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Publication numberUS4053920 A
Publication typeGrant
Application numberUS 05/753,158
Publication dateOct 11, 1977
Filing dateDec 21, 1976
Priority dateNov 10, 1975
Publication number05753158, 753158, US 4053920 A, US 4053920A, US-A-4053920, US4053920 A, US4053920A
InventorsRonald E. Enstrom
Original AssigneeThe United States Of America As Represented By The Secretary Of The Army
Export CitationBiBTeX, EndNote, RefMan
External Links: USPTO, USPTO Assignment, Espacenet
Step graded photocathode
US 4053920 A
A method is provided for making an improved photocathode wherein a step ged substrate links a semitransparent cathode made from one p-type III-V compound or complex to a different III-V compound in the form of a host crystal.
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I claim:
1. A III-V photocathode comprising
host crystal of substantially pure IIIA V material;
a series of graded layers of transition material approximately 2 microns thick and having a stochiometric formula IIIX A III1-x B VM deposited on said host crystals, where the value of x is varied in steps to provide an abrupt increase of 8-10 mole percent of IIIA -V in each successive graded layer as compared with the underlying material, the last of said graded layers containing between 30 - 58 mole percent of IIIA V;
final layer of said transition material containing 40 - 65 percent of IIIA V approximately 5 microns thick deposited over the last of said graded layers; and
a photocathode layer composed of III-V compounds at least one of which is different from those in said transition material deposited on said final layer and activated with cesium vapor and oxygen.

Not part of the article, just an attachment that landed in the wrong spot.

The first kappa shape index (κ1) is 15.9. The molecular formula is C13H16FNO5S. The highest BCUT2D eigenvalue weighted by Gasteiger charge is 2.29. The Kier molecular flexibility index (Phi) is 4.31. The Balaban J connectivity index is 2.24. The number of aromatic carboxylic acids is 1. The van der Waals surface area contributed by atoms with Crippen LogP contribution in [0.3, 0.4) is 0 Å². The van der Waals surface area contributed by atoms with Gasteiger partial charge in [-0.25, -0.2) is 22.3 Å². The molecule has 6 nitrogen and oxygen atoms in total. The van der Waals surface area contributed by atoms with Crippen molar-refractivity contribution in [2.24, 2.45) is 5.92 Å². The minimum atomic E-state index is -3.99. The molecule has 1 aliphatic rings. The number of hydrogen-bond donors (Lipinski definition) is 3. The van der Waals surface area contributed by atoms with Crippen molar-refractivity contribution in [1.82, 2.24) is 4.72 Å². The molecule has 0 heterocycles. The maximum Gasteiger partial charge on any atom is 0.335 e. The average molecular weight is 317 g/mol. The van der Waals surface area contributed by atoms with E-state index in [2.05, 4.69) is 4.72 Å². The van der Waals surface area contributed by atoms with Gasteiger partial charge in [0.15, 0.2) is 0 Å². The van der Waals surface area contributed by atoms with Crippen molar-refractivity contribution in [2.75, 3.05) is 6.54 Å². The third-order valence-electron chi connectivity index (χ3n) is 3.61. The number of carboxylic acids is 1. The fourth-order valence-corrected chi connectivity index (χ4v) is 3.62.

2. The photocathode according to Claim 1 wherein:
the IIIA element is Indium;
the IIIB element is Gallium;
the VM element is Phosphorous;
the IIIC element is Indium;
the IIID element is Gallium; and
the VN element is Arsenic.

The invention described herein was derived in the course of U.S. Government Contract DAAK-02-71-C-0305 with the Department of the Army.

This is a continuation of application Ser. No. 630,234, filed Nov. 10, 1975, now abandoned.


There is a real need for efficient photocathodes which operate in the low frequency end of the visible spectrum and in the near infrared. Image intensifiers using such photocathodes permit viewing under moonlight and starlight conditions with a clarity that approaches broad daylight. A particularly useful cathode for this purpose is a monocrystalline p-type gallium arsenide or gallium phosphide epitaxial layer grown on a monocrystalline substrate of the same type material. In an effort to extend the spectral response to cover both invisible and visible regions, mixtures of compounds have been employed. A particularly promising combination is an Inx Ga1-x P substrate with a semitransparent Iny Ga1-y As photocathode. The substrate is grown on GaP, usually by the vapor hydride method of deposition. To avoid lattice mismatch between the substrate and the GaP host crystai the number of indium atoms in the depositing atmosphere is increased from zero at the beginning of the deposition of the substrate to the level required to deposit x atoms in the stochiometric formula above, where x varies directly and linearly with the thickness of the substrate from zero ot its final value.

While this satisfies the physical requirements for a stable structure and provides the desired dynamic characteristics of broad spectral response, the electron image contains an undesireable cross-hatch pattern which reduces the resolution of image intensifiers in which the cathode is employed. There is also a percentage of growth protuberances, called hillocks, which reduce the resolution in random areas of the image.